Advisor helps business align values for success

By Hope Belli Tinney, Washington SBDC

May 20, 2014 edition of news.WSU.edu

BELLINGHAM, Wash. – Physical therapists know the importance of alignment and core strength. So when Elizabeth Hampton decided to open a physical therapy practice in 2004, she wanted to create a business that aligned with her values.

“We deliver the physical therapy care we would want for ourselves and our families,” she said. Formerly called Core Physical Therapy, but now known as CorePhysio, her practice values patient-centered service and creating an exceptional clinical experience, she said.

“During my career, I have served the homeless, the disenfranchised, the elite athletes and the privileged,” she said. “They should all be treated exactly the same.”

For that reason, she said, she doesn’t use unlicensed staff to deliver billable physical therapy services: “If a surgeon wouldn’t want to see a PT aide for exercises, why should anyone else?” she said.

Other values include integrity, authenticity, lifelong learning and humility. Early on she might have been impressed by a resume, she said, but now when she interviews potential employees she’s looking for the right fit.

‘Business guardian angels’

Hampton began her practice as a sole practitioner, but 10 years later she has a staff of nine, including five physical therapists, and a beautiful office space in the historic Fairhaven district of Bellingham just a block from walking trails and minutes from the waterfront.

Fortunately, she’s been able to build a business that is both principled and sustainable.

From the beginning, Hampton said, she has received critical guidance from the Washington Small Business Development Center.

“They have been like my business guardian angels,” she said.

For the past four years, she has worked with Eric Grimstead, a certified business advisor with the Washington SBDC located at Western Washington University in Bellingham. The Washington SBDC is supported by Washington State University and the U.S. Small Business Administration (SBA), with additional support from other institutions of higher education and economic development.

Grimstead is one of more than two dozen SBDC advisors across the state who offer free, confidential advising to small business owners who want to start, grow or transition their businesses.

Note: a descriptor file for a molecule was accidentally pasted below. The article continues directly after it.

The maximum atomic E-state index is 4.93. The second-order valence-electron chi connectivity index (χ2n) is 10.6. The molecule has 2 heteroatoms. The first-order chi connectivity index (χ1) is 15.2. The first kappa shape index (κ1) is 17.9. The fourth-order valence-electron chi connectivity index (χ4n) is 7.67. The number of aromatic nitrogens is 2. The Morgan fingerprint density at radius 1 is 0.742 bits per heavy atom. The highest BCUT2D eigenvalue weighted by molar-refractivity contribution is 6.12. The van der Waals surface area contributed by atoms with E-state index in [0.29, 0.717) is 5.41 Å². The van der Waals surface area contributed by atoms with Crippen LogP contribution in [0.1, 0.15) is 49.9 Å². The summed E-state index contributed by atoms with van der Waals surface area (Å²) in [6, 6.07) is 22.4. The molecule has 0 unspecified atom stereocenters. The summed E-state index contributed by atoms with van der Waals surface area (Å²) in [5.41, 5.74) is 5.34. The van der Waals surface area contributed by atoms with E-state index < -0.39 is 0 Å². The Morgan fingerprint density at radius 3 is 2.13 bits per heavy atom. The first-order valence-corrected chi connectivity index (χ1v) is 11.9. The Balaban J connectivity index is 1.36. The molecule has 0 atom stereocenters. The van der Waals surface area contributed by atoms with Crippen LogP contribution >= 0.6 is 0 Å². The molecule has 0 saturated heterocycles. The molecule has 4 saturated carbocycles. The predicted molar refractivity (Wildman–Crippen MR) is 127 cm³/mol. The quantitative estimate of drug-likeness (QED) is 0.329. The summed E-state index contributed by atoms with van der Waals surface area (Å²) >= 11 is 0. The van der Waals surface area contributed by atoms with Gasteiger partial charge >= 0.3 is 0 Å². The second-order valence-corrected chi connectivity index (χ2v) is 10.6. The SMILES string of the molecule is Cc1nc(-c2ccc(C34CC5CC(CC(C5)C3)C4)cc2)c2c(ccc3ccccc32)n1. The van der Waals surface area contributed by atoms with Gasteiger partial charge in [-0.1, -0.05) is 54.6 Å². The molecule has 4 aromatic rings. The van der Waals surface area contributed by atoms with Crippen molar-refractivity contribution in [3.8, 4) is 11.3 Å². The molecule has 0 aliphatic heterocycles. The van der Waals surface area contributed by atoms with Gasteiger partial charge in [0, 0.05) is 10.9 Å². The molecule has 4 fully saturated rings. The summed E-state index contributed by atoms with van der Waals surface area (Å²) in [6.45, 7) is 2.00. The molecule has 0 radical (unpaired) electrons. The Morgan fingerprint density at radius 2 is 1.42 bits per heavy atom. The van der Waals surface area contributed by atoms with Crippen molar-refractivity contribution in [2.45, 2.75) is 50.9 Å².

“The SBDC and Eric have been really spectacular,” Hampton said. “When small business owners haven’t heard about the SBDC, I share my experience with them. Every business owner should really know about the amazing assistance that the SBDC provides.”

Position of strength

Hampton first met with an SBDC advisor when she was starting her business. She has continued to use the SBDC to help grow and expects she’ll still be talking with her SBDC advisor when she begins thinking about a transition.

“I talk to him about everything,” she said, from budgeting to staffing to business strategy. Grimstead also helped her put together a “dream team” of advisors, she said, which includes Grimstead, her bookkeeper, her accountant and her attorney.

“My job is to perform due diligence and I know my business very well,” Hampton said, so when she meets with Grimstead she typically has specific questions or tasks she’s trying to accomplish.

“He never tells me what to do, but he presents me with options to consider; it has really put me in a position of strength,” she said.

Focusing and moving forward

For instance, in 2011 when Hampton was trying to get an $130,000 SBA loan to finance a major expansion, her loan application was so organized and thorough that it was nearly “over the top,” she said, with massive information about financials, company history, marketing strategy, market history and projections.

When her longtime banker gave the application a cursory look and said no, she had the confidence to thank her for her time and immediately find a new bank to work with. She got her loan from Whidbey Island Bank and says her loan officer there, Lori Bellingar, has been a “key player” in helping her move forward.

In 2004 when Hampton decided to open her own practice she was 40 years old and had been working for other people for 15 years. Her father had died several years earlier and his death had focused her thoughts about what she wanted to accomplish with her life.

She remembers thinking, “If I don’t do this I’m going to regret it when I’m older.”

Skillful, successful team effort

Ten years later, Hampton is proud of what she and her team have accomplished.
“I have an exceptional team of skilled clinicians and business staff who are compassionate, coachable and flexible,” she said. These traits, Hampton added, are key in a successful team.

Creating a clinic that aligned with values rather than profitability was a risk, she said, especially in this economy. But her team has made it work.

“Providing excellent, evidence-based physical therapy in a beautiful setting by highly skilled clinicians with Nordstrom-style service is an investment that engaged, motivated clients are willing to make,” she said.

That kind of alignment between CorePhysio and its clients helps everyone move forward.

For more about CorePhysio, see http://www.corephysiopt.com. For more about the Washington SBDC, see http://www.wsbdc.org

Contacts:
Elizabeth Hampton, CorePhysio, ehampton@corept.org, 360-752-2673
Eric Grimstead, Washington SBDC, eric.grimstead@wwu.edu, 360-778-1762